The party was delightful, of course, except for one detail: The main dish was tripe in tomato sauce.
Tripe, I’m told, is a delicacy in Spain–and cooked by an expert (I have to take Jay Rayner’s word for it) it’s delicious.
I eat most things–growing up in the fifties, fussiness about food was not encouraged in our house. The starving children in India featured often at meal times when a reluctance to polish off the last crumb was shown. My mother never tried tripe on us though.
I remember looking down at the plate I’d been offered and after a moment mastering feelings of politeness, guilt and hunger, turning discreetly away from the crowd and parking the plate of offal, untried, behind a palm tree.
There have been moments since–in Florence for example where street stalls selling steaming piles of tripe are a regular sight–when I have thought about giving it a second try. So far I have managed to resist the temptation.
Anyone else willing to own up to a food phobia?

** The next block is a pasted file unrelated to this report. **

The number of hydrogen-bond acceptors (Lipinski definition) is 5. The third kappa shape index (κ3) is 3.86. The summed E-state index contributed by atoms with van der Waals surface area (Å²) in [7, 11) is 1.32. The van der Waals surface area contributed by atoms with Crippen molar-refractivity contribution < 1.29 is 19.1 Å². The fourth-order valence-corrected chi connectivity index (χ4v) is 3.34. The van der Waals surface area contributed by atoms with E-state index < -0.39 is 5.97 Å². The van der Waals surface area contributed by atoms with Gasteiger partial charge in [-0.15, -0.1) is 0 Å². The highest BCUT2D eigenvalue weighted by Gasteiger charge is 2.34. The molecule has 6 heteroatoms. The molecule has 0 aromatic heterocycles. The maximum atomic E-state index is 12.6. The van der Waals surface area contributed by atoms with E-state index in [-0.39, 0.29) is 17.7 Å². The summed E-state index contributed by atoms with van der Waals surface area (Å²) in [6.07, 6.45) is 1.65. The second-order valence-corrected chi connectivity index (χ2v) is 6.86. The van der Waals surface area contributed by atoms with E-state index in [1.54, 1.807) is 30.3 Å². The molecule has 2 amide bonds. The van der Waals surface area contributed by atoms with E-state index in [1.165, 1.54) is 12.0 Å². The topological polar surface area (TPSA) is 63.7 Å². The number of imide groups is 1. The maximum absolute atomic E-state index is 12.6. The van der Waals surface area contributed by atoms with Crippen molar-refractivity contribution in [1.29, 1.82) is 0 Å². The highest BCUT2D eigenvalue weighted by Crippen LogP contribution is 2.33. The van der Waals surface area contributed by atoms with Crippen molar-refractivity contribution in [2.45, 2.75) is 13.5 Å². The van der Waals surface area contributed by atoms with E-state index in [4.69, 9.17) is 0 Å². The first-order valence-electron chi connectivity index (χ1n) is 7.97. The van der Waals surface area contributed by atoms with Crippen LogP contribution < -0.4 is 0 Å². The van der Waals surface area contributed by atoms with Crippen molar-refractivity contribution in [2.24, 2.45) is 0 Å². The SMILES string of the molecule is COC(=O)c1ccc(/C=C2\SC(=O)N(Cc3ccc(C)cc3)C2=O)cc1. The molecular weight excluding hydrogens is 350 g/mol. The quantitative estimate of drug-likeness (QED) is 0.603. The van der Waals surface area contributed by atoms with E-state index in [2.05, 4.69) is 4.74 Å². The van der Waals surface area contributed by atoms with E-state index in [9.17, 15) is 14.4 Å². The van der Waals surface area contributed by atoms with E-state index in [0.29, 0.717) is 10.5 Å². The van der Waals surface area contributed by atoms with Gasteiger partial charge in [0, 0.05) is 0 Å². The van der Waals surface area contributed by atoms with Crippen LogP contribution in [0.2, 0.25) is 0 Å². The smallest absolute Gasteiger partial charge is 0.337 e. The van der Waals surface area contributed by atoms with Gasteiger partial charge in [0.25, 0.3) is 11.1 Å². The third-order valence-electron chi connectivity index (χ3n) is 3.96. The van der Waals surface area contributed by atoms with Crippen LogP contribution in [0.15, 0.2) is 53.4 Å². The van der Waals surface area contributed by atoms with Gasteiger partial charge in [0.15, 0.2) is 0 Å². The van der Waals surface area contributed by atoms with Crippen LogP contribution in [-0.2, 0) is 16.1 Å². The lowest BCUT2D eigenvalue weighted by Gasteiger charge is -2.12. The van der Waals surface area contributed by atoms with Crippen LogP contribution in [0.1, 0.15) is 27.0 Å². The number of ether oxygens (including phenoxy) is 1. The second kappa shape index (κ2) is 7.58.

Time to “festival”!
Here for a week in Edinburgh.
First festival visit for nearly a quarter of a century–hard to believe how quickly the time flies.
We have achieved a modest total–for festival goers–of five plays, a variety show, a stand-up comedian, an art exhibit on the subject of witches and a talk by a lobby correspondent dishing the dirt on politicians, so far.
Meredith can count a visit to the book fair, a visit to the jazz club and ride on the bumper cars on top…
…while I was taking 24 hours to go to London to be the studio guest on SATURDAY LIVE on BBC Radio 4.
Click below to listen to the programme (just until the end of the week!).
p.s. Oh yes and a whisky tasting too!
The BBC announced yesterday that Poldark is to be remade and will hit the screens in 2015–the 40th anniversary of the original showing.
Amazing news for everyone who loves a good story, for fans of the original, for Cornwall and for a whole new generation who are unaware of the rich pickin’s in Winston Graham’s saga.
His stories and characters are still being enjoyed 70 years after he wrote the first book in 1945. They still stand up–as many who contribute to this blog bear witness.
Our Winston was a master storyteller and we, the original cast, were lucky to be involved.
Mammoth Screen is the company producing the new version.